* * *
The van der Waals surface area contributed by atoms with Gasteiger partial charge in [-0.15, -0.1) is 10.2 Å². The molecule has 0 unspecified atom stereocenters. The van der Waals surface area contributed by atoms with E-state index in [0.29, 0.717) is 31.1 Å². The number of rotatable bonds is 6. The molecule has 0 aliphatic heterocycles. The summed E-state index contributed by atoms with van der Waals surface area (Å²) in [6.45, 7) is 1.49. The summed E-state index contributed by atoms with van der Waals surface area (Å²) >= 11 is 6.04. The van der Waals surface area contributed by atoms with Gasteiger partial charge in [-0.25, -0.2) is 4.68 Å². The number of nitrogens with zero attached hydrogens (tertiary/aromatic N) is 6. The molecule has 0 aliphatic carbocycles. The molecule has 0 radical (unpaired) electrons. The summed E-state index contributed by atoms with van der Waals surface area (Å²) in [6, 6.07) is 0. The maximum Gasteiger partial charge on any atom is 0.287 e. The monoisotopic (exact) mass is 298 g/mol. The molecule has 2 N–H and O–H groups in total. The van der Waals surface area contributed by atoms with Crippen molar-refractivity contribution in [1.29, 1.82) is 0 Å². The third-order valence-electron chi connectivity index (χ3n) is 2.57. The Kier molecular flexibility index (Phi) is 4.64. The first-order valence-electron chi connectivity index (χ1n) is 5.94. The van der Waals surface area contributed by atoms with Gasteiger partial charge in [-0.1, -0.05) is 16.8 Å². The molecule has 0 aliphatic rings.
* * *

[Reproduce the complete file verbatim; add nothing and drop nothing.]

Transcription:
The van der Waals surface area contributed by atoms with Gasteiger partial charge in [-0.15, -0.1) is 10.2 Å². The molecule has 0 unspecified atom stereocenters. The van der Waals surface area contributed by atoms with E-state index in [0.29, 0.717) is 31.1 Å². The number of rotatable bonds is 6. The molecule has 0 aliphatic heterocycles. The summed E-state index contributed by atoms with van der Waals surface area (Å²) in [6.45, 7) is 1.49. The summed E-state index contributed by atoms with van der Waals surface area (Å²) >= 11 is 6.04. The van der Waals surface area contributed by atoms with Gasteiger partial charge in [-0.25, -0.2) is 4.68 Å². The number of nitrogens with zero attached hydrogens (tertiary/aromatic N) is 6. The molecule has 0 aliphatic carbocycles. The molecule has 0 radical (unpaired) electrons. The summed E-state index contributed by atoms with van der Waals surface area (Å²) in [6, 6.07) is 0. The maximum Gasteiger partial charge on any atom is 0.287 e. The monoisotopic (exact) mass is 298 g/mol. The molecule has 2 N–H and O–H groups in total. The van der Waals surface area contributed by atoms with Crippen molar-refractivity contribution in [1.29, 1.82) is 0 Å². The third-order valence-electron chi connectivity index (χ3n) is 2.57. The Kier molecular flexibility index (Phi) is 4.64. The first-order valence-electron chi connectivity index (χ1n) is 5.94. The van der Waals surface area contributed by atoms with Gasteiger partial charge in [-0.1, -0.05) is 16.8 Å². The molecule has 0 aliphatic rings.